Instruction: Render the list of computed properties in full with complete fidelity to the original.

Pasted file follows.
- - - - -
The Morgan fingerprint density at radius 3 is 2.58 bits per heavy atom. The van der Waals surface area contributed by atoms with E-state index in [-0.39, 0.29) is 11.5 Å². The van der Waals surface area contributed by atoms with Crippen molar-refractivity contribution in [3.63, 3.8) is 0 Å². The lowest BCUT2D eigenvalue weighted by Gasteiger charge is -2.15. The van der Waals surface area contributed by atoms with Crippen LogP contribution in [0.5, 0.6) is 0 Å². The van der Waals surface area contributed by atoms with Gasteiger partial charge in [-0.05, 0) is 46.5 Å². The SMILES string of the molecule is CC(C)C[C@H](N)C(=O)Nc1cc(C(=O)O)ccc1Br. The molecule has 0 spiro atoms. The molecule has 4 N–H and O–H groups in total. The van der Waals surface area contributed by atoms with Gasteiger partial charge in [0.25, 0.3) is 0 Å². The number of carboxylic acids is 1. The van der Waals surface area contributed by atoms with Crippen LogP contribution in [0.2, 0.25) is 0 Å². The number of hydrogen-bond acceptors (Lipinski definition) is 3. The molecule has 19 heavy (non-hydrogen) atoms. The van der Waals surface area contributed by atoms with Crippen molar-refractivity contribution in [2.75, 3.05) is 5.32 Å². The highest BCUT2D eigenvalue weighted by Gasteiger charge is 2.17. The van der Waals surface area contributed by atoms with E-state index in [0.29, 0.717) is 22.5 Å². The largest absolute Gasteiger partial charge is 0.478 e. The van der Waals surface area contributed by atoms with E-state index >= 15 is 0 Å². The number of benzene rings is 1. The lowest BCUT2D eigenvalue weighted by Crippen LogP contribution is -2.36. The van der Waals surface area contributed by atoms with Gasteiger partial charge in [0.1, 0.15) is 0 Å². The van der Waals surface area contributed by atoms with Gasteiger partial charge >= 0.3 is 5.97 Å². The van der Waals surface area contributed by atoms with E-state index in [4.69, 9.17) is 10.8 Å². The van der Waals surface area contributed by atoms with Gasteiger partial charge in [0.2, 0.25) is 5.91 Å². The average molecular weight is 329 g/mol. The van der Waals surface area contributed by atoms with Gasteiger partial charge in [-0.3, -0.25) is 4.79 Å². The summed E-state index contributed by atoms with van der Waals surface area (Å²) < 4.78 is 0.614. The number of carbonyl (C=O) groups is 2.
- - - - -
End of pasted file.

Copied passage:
The Morgan fingerprint density at radius 3 is 2.58 bits per heavy atom. The van der Waals surface area contributed by atoms with E-state index in [-0.39, 0.29) is 11.5 Å². The van der Waals surface area contributed by atoms with Crippen molar-refractivity contribution in [3.63, 3.8) is 0 Å². The lowest BCUT2D eigenvalue weighted by Gasteiger charge is -2.15. The van der Waals surface area contributed by atoms with Crippen LogP contribution in [0.5, 0.6) is 0 Å². The van der Waals surface area contributed by atoms with Gasteiger partial charge in [-0.05, 0) is 46.5 Å². The SMILES string of the molecule is CC(C)C[C@H](N)C(=O)Nc1cc(C(=O)O)ccc1Br. The molecule has 0 spiro atoms. The molecule has 4 N–H and O–H groups in total. The van der Waals surface area contributed by atoms with Gasteiger partial charge in [0.25, 0.3) is 0 Å². The number of carboxylic acids is 1. The van der Waals surface area contributed by atoms with Crippen LogP contribution in [0.2, 0.25) is 0 Å². The number of hydrogen-bond acceptors (Lipinski definition) is 3. The molecule has 19 heavy (non-hydrogen) atoms. The van der Waals surface area contributed by atoms with Crippen molar-refractivity contribution in [2.75, 3.05) is 5.32 Å². The highest BCUT2D eigenvalue weighted by Gasteiger charge is 2.17. The van der Waals surface area contributed by atoms with E-state index in [0.29, 0.717) is 22.5 Å². The largest absolute Gasteiger partial charge is 0.478 e. The van der Waals surface area contributed by atoms with E-state index >= 15 is 0 Å². The number of benzene rings is 1. The lowest BCUT2D eigenvalue weighted by Crippen LogP contribution is -2.36. The van der Waals surface area contributed by atoms with Gasteiger partial charge in [0.1, 0.15) is 0 Å². The van der Waals surface area contributed by atoms with Gasteiger partial charge >= 0.3 is 5.97 Å². The van der Waals surface area contributed by atoms with E-state index in [4.69, 9.17) is 10.8 Å². The van der Waals surface area contributed by atoms with Gasteiger partial charge in [0.2, 0.25) is 5.91 Å². The average molecular weight is 329 g/mol. The van der Waals surface area contributed by atoms with Gasteiger partial charge in [-0.3, -0.25) is 4.79 Å². The summed E-state index contributed by atoms with van der Waals surface area (Å²) < 4.78 is 0.614. The number of carbonyl (C=O) groups is 2.